Antony Gormley Explores the Body as a Space Within a Space

Antony Gormley, “Lost Horizon I” (2008) (detail) (all photos by author for Hyperallergic)

Almost since the inception of his artistic practice, Antony Gormley has been concerned with the body’s relation to its surroundings and with the body’s interior presence — or, as the curators of his retrospective at London’s Royal Academy put it, “the body as space and the body in space.” Antony Gormley draws together works from across Gormley’s strikingly cohesive oeuvre, returning repeatedly to the motif of the artist’s own body to explore the significance of differences in scale and the negative space around an artwork.

The show is generously spread across all 13 rooms of the RA’s grand, Beaux-Arts main galleries, and most rooms contain only a single work or a group of pieces from a single series. The exceptions are a display of the artist’s earlier works from the late 1970s to the mid 1980s — giving context for his later investigations into the human body and negative space — and two rooms of drawings.

Antony Gormley, “Mother’s Pride V” (1982) (detail)
Antony Gormley, “Blanket Drawing V” (1983)
Antony Gormley, “Slabworks” (2019) (detail)

The exhibition puts the viewer center stage, creating immersive environments in which visitors gain a heightened awareness of their own bodies. Gormley says of his work: “There is no subject until the viewer arrives and begins to engage.” Throughout the exhibition, Gormley presents casts and impressions of his own body, encouraging visitors to consider their own physical relationship both to the exhibition space and to the other bodies — living and sculpted — in the room.

Antony Gormley, “Exercise Between Blood and Earth” (1979-1981) (recreated 2019)
Antony Gormley, “Iron Baby” (1999)

The exhibition plays with scale throughout, particularly in relation to the human. At one end of the spectrum is “Iron Baby” (1999), a life-sized cast of a newborn baby, placed outside in the Royal Academy’s grand courtyard. Laid directly on the paving stones, this tiny sculpture is easily missed, but once seen, exerts a strong emotional pull.

Antony Gormley, “Cave” (2019)
Antony Gormley, “Cave” (2019)

Towards the end of the exhibition, viewers encounter a second figure in the foetal position, this time so large it spills out of the enormous room in which it is sited. Viewers can choose to circumnavigate “Cave” (2019), or to enter the sculpture though its hollow feet. Initially pitch black, the tunnel opens up into the figure’s cavernous torso, where shafts of light partially illuminate the dark bodily interior.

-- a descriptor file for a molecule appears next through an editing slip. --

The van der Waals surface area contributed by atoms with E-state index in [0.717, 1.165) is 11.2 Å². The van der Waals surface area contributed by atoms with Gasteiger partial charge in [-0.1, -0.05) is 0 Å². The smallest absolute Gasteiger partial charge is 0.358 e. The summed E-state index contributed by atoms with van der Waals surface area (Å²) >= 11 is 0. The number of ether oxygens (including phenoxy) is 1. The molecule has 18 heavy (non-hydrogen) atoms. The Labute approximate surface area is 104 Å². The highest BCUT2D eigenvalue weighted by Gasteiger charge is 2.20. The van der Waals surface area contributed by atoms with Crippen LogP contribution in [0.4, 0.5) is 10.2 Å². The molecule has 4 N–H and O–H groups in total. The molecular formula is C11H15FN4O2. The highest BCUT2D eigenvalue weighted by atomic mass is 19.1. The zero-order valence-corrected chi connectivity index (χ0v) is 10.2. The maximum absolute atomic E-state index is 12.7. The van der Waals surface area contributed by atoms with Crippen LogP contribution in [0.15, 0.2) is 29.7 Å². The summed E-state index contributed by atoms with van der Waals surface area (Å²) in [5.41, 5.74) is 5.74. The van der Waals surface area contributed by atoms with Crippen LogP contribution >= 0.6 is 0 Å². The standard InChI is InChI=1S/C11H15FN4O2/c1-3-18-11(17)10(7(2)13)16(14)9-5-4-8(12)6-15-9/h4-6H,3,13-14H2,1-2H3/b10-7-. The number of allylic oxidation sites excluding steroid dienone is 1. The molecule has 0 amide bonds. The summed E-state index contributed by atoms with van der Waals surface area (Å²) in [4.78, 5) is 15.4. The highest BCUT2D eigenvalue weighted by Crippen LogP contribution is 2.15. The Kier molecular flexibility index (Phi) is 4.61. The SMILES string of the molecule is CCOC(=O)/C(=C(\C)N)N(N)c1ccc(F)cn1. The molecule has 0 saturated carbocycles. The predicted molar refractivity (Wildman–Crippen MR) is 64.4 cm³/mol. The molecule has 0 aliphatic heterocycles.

Antony Gormley, “Matrix III” (2019)
Antony Gormley, “Clearing VIII” (2019)

The Royal Academy retrospective offers several opportunities to experience Gormley’s whole-room installations, many of which have been created or reimagined for the exhibition. These include “Clearing VII” (2019), which consists of several miles of coiled aluminum tubing. Visitors are encouraged to pick their way through the twists and turns; the jangling sounds it makes and the scuff marks it leaves on the room’s pristine white walls are all part of this multidimensional “drawing in space”, as the exhibition’s curator Martin Caiger-Smith describes it in the accompanying catalogue.

Antony Gormley, “Host” (2019)
Antony Gormley, “Host” (2019)

In “Host” (2019), one of the galleries has been filled to a depth of 23 cm with seawater and clay. Set under an elegantly arched ceiling, “Host” creates a powerful encounter between human “civilisation” and the elemental substances out of which life originally emerged. Clay, of course, is also the original material of the sculptor. Here, as in the rest of the exhibition, Gormley highlights the close relationship between life and art, between the body and its environment, and between space and scale.

Antony Gormley, “Subject II” (2019)
Antony Gormley, “Body” (1991/1993) and “Fruit” (1991/1993)
Antony Gormley, “Lost Horizon I” (2008) (detail)

Antony Gormley continues at the Royal Academy (Burlington House, Piccadilly, London) through December 3. The exhibition is curated by Martin Caiger-Smith, with Sarah Lea.

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